Wednesday, January 9, 2008

Ornament 2. Discussion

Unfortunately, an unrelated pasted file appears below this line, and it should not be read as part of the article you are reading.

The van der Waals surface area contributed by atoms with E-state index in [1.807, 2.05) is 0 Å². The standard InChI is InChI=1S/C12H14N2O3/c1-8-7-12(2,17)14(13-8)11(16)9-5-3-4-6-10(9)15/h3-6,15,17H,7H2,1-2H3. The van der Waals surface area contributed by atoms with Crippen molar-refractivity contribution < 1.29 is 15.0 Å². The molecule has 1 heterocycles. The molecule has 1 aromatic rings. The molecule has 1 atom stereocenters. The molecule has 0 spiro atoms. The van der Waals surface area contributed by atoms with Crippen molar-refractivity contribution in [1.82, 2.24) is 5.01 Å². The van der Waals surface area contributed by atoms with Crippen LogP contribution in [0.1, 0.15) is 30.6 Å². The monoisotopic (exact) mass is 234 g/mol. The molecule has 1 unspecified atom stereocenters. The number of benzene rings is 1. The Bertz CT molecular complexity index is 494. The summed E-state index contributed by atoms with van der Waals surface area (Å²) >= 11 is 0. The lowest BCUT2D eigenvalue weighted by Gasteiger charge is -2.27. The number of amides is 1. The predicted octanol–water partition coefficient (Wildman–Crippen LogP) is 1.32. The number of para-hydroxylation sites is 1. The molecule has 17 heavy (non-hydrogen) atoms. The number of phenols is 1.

Cont. The argument against ornament peaked in 1959 over discussions of the Seagram Building, where Mies van der Rohe installed a series of structurally unnecessary vertical I-beams on the outside of the building, and by 1984, when Philip Johnson produced his AT&T Building in Manhattan with an ornamental pink granite neo-Georgian pediment, the argument was effectively over. In retrospect critics have seen the AT&T Building as the first Postmodernist building. Now, in the 21st after the Postmodernist historicisms, we are looking back at ornament and understanding the integration with structure, the classic paradigm but viewed with a new technological eye. This exploration into “ornamented surfaces” becomes an important quest for contemporary architecture. "A surface is an architectural device whose architectural affects come from the fact that it erases a tectonic history of the discrete elements of the wall, network or landscape. It has a topological capacity." (2) Until the discipline becomes expert, in those not as metaphors, but as real architectural symbols, or a condition of hyper-indexicality, there will not be any new research. The goal of the “critical surfaces” is to create a point of departure from “performance surfaces” to give insight into the role of digital media in architecture that goes beyond its use for presentation and to give a better understanding of the full implications that the incorporation of digital media has for architecture in the broadest sense. In order to avoid falling into the trap of displaying merely the aesthetics associated with digital media, the role of the digital architect should be to address the broader context in which the use of digital media in architecture is situated. It should address specific ways in which experimental architects make use of digital media, what effects this has on architectural production and architectural form, and how this relates to today’s rapid and complex cultural transformations. Performance as a paradigm for architecture moves the attention away from the static object and towards a complex and dynamic plane of relations. It focuses not on architecture as a static art form but on its effects that transform culture: architecture as cultural production. However, even beyond performance, critical surfaces understand architecture, technology and culture not as separate and isolated elements, but as elements interrelated through complex feedback loops, by which they simultaneously affect each other. Ornament in a surface has the capacity not only to perform but to produce a specific effect and emotion but has a direct impact on the one experience it. Footnotes 1. Summerson, John, 1941.Heavenly Mansions 1963, p. 217 2. School of Architecture Website. Yale University